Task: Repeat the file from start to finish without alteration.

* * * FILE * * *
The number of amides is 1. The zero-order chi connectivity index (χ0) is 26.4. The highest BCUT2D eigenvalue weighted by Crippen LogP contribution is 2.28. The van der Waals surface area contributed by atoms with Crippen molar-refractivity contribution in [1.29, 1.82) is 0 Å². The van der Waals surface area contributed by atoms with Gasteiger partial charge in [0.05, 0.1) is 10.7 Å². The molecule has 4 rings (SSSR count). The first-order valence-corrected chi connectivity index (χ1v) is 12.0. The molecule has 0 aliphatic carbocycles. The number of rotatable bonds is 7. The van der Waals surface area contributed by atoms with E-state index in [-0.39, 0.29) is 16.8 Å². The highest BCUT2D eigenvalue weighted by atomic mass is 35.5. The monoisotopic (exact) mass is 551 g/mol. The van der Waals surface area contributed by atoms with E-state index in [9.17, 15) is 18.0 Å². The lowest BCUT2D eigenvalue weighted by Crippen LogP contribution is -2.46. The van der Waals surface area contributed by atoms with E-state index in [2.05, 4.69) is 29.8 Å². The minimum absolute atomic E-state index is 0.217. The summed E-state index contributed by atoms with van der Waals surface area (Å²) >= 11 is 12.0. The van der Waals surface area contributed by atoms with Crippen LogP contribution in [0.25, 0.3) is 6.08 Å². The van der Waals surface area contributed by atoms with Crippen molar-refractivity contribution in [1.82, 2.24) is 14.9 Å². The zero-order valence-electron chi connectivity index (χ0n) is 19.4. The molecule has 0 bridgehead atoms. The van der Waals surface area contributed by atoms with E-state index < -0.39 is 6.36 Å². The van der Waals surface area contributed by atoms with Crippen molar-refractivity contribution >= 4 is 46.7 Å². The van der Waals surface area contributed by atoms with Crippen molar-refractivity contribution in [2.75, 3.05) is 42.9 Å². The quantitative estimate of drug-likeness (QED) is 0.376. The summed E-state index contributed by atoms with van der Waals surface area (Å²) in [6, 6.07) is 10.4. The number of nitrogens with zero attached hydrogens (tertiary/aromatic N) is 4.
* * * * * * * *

The number of amides is 1. The zero-order chi connectivity index (χ0) is 26.4. The highest BCUT2D eigenvalue weighted by Crippen LogP contribution is 2.28. The van der Waals surface area contributed by atoms with Crippen molar-refractivity contribution in [1.29, 1.82) is 0 Å². The van der Waals surface area contributed by atoms with Gasteiger partial charge in [0.05, 0.1) is 10.7 Å². The molecule has 4 rings (SSSR count). The first-order valence-corrected chi connectivity index (χ1v) is 12.0. The molecule has 0 aliphatic carbocycles. The number of rotatable bonds is 7. The van der Waals surface area contributed by atoms with E-state index in [-0.39, 0.29) is 16.8 Å². The highest BCUT2D eigenvalue weighted by atomic mass is 35.5. The monoisotopic (exact) mass is 551 g/mol. The van der Waals surface area contributed by atoms with E-state index in [9.17, 15) is 18.0 Å². The lowest BCUT2D eigenvalue weighted by Crippen LogP contribution is -2.46. The van der Waals surface area contributed by atoms with E-state index in [2.05, 4.69) is 29.8 Å². The minimum absolute atomic E-state index is 0.217. The summed E-state index contributed by atoms with van der Waals surface area (Å²) >= 11 is 12.0. The van der Waals surface area contributed by atoms with Crippen LogP contribution in [0.25, 0.3) is 6.08 Å². The van der Waals surface area contributed by atoms with Crippen molar-refractivity contribution in [1.82, 2.24) is 14.9 Å². The zero-order valence-electron chi connectivity index (χ0n) is 19.4. The molecule has 0 bridgehead atoms. The van der Waals surface area contributed by atoms with E-state index < -0.39 is 6.36 Å². The van der Waals surface area contributed by atoms with Crippen molar-refractivity contribution >= 4 is 46.7 Å². The van der Waals surface area contributed by atoms with Crippen molar-refractivity contribution in [2.75, 3.05) is 42.9 Å². The quantitative estimate of drug-likeness (QED) is 0.376. The summed E-state index contributed by atoms with van der Waals surface area (Å²) in [6, 6.07) is 10.4. The number of nitrogens with zero attached hydrogens (tertiary/aromatic N) is 4.